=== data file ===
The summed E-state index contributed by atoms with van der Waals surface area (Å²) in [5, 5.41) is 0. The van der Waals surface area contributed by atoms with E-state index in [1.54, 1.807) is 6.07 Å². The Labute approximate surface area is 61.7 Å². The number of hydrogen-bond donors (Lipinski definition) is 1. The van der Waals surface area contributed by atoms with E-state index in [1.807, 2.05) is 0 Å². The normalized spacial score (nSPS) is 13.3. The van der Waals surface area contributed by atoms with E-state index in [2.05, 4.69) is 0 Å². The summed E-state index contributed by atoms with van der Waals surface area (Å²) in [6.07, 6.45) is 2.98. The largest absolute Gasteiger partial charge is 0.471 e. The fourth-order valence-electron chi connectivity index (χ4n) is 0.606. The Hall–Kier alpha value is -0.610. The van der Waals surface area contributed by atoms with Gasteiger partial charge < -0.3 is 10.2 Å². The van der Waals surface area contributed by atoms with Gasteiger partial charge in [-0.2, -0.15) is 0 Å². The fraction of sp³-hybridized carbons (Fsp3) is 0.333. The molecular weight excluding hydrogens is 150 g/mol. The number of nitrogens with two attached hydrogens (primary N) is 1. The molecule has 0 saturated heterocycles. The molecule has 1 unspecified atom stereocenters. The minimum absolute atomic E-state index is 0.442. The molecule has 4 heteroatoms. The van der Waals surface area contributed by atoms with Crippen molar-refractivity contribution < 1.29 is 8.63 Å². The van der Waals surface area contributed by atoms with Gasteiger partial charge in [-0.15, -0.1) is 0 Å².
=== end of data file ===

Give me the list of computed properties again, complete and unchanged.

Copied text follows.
The summed E-state index contributed by atoms with van der Waals surface area (Å²) in [5, 5.41) is 0. The van der Waals surface area contributed by atoms with E-state index in [1.54, 1.807) is 6.07 Å². The Labute approximate surface area is 61.7 Å². The number of hydrogen-bond donors (Lipinski definition) is 1. The van der Waals surface area contributed by atoms with E-state index in [1.807, 2.05) is 0 Å². The normalized spacial score (nSPS) is 13.3. The van der Waals surface area contributed by atoms with E-state index in [2.05, 4.69) is 0 Å². The summed E-state index contributed by atoms with van der Waals surface area (Å²) in [6.07, 6.45) is 2.98. The largest absolute Gasteiger partial charge is 0.471 e. The fourth-order valence-electron chi connectivity index (χ4n) is 0.606. The Hall–Kier alpha value is -0.610. The van der Waals surface area contributed by atoms with Gasteiger partial charge < -0.3 is 10.2 Å². The van der Waals surface area contributed by atoms with Gasteiger partial charge in [-0.2, -0.15) is 0 Å². The fraction of sp³-hybridized carbons (Fsp3) is 0.333. The molecular weight excluding hydrogens is 150 g/mol. The number of nitrogens with two attached hydrogens (primary N) is 1. The molecule has 0 saturated heterocycles. The molecule has 1 unspecified atom stereocenters. The minimum absolute atomic E-state index is 0.442. The molecule has 4 heteroatoms. The van der Waals surface area contributed by atoms with Crippen molar-refractivity contribution < 1.29 is 8.63 Å². The van der Waals surface area contributed by atoms with Gasteiger partial charge in [-0.15, -0.1) is 0 Å².